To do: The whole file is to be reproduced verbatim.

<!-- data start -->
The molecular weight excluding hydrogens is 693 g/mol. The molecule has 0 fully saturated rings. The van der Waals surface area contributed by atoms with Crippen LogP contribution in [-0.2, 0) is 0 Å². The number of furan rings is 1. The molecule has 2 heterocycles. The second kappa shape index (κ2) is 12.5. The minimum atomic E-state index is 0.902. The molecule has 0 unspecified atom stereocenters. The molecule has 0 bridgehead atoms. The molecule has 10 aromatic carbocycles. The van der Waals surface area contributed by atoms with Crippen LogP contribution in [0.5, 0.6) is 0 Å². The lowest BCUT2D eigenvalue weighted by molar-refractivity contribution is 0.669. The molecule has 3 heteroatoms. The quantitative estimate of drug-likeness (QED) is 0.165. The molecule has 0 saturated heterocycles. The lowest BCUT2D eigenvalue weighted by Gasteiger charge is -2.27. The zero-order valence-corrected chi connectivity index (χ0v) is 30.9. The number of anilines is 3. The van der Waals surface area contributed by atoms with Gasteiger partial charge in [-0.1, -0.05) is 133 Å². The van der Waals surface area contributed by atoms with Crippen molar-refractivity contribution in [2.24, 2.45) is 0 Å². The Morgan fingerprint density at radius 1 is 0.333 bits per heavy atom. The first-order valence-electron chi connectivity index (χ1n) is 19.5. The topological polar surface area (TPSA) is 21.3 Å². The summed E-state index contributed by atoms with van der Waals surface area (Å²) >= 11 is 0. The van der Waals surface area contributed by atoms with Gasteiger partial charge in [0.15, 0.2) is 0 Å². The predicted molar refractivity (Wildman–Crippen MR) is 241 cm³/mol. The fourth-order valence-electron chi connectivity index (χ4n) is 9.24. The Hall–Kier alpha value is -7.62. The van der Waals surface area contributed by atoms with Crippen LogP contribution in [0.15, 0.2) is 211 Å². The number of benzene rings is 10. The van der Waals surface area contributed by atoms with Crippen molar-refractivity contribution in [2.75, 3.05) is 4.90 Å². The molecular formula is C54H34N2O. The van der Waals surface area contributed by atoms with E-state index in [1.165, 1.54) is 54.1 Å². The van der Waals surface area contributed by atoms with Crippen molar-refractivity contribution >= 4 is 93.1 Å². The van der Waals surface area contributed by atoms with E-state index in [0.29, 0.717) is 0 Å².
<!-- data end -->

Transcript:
The molecular weight excluding hydrogens is 693 g/mol. The molecule has 0 fully saturated rings. The van der Waals surface area contributed by atoms with Crippen LogP contribution in [-0.2, 0) is 0 Å². The number of furan rings is 1. The molecule has 2 heterocycles. The second kappa shape index (κ2) is 12.5. The minimum atomic E-state index is 0.902. The molecule has 0 unspecified atom stereocenters. The molecule has 0 bridgehead atoms. The molecule has 10 aromatic carbocycles. The van der Waals surface area contributed by atoms with Crippen LogP contribution in [0.5, 0.6) is 0 Å². The lowest BCUT2D eigenvalue weighted by molar-refractivity contribution is 0.669. The molecule has 3 heteroatoms. The quantitative estimate of drug-likeness (QED) is 0.165. The molecule has 0 saturated heterocycles. The lowest BCUT2D eigenvalue weighted by Gasteiger charge is -2.27. The zero-order valence-corrected chi connectivity index (χ0v) is 30.9. The number of anilines is 3. The van der Waals surface area contributed by atoms with Gasteiger partial charge in [-0.1, -0.05) is 133 Å². The van der Waals surface area contributed by atoms with Crippen molar-refractivity contribution in [2.24, 2.45) is 0 Å². The Morgan fingerprint density at radius 1 is 0.333 bits per heavy atom. The first-order valence-electron chi connectivity index (χ1n) is 19.5. The topological polar surface area (TPSA) is 21.3 Å². The summed E-state index contributed by atoms with van der Waals surface area (Å²) >= 11 is 0. The van der Waals surface area contributed by atoms with Gasteiger partial charge in [0.15, 0.2) is 0 Å². The predicted molar refractivity (Wildman–Crippen MR) is 241 cm³/mol. The fourth-order valence-electron chi connectivity index (χ4n) is 9.24. The Hall–Kier alpha value is -7.62. The van der Waals surface area contributed by atoms with Crippen LogP contribution in [0.15, 0.2) is 211 Å². The number of benzene rings is 10. The van der Waals surface area contributed by atoms with Crippen molar-refractivity contribution in [2.75, 3.05) is 4.90 Å². The molecular formula is C54H34N2O. The van der Waals surface area contributed by atoms with E-state index in [1.165, 1.54) is 54.1 Å². The van der Waals surface area contributed by atoms with Crippen molar-refractivity contribution >= 4 is 93.1 Å². The van der Waals surface area contributed by atoms with E-state index in [0.29, 0.717) is 0 Å².